After the fall of the empire, the first dynasty is the twenty-first, called by Manetho that of Tanites; its history is obscure, and it fell before the stronger line of Bubastites, the twenty-second dynasty, founded by Shishak. The expulsion of Set from the pantheon, under the twenty-second dynasty, must have been a blow to Tanis, and perhaps a religious war. occasioned the rise of the twenty-third. The twenty-third dynasty is called Tanite, and its last king is probably Sethos, the contemporary of Tirhakah, mentioned by Herodotus. SEE EGYPT.
3. From the Bible we learn that Zoan was one of the oldest cities in Egypt having been built seven years after Hebron, which already existed in the time of Abraham. (Nu 13:22; comp. Ge 22:2). It seems also to have been one of the principal capitals, or royal abodes, of the Pharaohs (Isa 19:11,13); and accordingly "the field of Zoan," or the fine alluvial plain around the city, is described as the scene of the marvelous works. which God wrought in the time of Moses (Ps 78:12,33), and once more appears in sacred history as a place to which came ambassadors, either of Hoshea or Ahaz, or else possibly Hezekiah: "For his princes were at Zoan, and his messengers came to Hanes" (Isa 30:4). As mentioned with the frontier town Tahpanhes, Tanis is not necessarily the capital. But the same prophet perhaps more distinctly points to a Tanite line when saving, in "the burden of Egypt," "The princes of Zoan are become fools; the princes of Noph are deceived" (Isa 19:13). The doom of. Tanis is foretold by Ezekiel: "I will set fire in Zoan" (Eze 30:4), where it occurs among the cities to be taken by Nebuchadnezzar.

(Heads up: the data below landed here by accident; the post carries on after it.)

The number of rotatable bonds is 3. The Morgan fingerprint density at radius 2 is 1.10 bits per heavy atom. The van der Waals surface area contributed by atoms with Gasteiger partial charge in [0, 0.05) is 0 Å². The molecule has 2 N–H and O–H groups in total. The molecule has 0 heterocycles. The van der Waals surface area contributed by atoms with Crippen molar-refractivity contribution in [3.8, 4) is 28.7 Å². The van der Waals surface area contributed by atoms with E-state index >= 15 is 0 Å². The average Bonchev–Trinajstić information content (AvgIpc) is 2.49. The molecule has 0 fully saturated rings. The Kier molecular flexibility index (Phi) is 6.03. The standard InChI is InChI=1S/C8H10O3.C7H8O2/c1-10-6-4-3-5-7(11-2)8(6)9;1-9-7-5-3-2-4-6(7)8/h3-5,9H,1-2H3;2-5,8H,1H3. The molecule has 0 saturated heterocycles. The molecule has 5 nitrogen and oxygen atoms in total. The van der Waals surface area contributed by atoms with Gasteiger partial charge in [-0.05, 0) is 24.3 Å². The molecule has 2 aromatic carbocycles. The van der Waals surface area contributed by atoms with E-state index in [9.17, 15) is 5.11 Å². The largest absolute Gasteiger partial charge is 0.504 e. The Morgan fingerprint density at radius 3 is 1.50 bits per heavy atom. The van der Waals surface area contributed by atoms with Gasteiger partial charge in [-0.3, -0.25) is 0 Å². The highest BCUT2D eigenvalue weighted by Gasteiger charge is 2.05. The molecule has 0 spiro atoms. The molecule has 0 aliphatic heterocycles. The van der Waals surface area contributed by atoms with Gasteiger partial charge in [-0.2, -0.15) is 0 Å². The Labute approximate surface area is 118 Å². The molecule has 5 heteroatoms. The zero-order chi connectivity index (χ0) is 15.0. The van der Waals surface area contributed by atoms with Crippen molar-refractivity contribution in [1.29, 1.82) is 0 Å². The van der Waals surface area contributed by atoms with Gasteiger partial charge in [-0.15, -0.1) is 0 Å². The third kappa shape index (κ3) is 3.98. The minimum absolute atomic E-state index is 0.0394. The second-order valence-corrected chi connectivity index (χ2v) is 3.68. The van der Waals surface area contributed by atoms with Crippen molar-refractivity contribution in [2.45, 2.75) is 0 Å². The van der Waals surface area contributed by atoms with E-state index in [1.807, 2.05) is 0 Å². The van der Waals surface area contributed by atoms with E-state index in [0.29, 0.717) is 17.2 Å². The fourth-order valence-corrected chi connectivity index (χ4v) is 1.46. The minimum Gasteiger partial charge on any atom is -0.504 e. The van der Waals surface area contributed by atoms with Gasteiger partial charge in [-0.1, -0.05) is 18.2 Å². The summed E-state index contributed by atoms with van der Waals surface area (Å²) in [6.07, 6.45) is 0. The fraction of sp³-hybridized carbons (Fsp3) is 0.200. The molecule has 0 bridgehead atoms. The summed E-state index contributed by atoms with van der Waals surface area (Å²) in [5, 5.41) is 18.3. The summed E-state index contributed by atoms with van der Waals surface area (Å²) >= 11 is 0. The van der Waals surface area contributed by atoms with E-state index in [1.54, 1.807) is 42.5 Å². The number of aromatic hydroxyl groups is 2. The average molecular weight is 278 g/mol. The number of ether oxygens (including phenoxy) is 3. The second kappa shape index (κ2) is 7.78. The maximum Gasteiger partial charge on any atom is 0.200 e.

III. Description and Remains. — Anciently a rich plain extended due east as far as Pelusium, about thirty miles distant, gradually narrowing towards the east, so that in a south-easterly direction from Tanis it was not more than half this breadth. The whole of this plain about as far south and west as Tanis, was anciently known as "the Fields" or "Plains," "the Marshes" (τὰ ῾Ελη, Ε᾿λεαρχία), or "the pasture-lands" (Βουκολία). Through the subsidence of the Mediterranean coast, it is now almost covered by the great lake Menzaleh, of old, it was a rich marsh-land watered by four of the seven branches of the Nile, the Pathmitic, Mendesian, Tanitic, and Pelusiac, and swept by the cool breezes of the Mediterranean.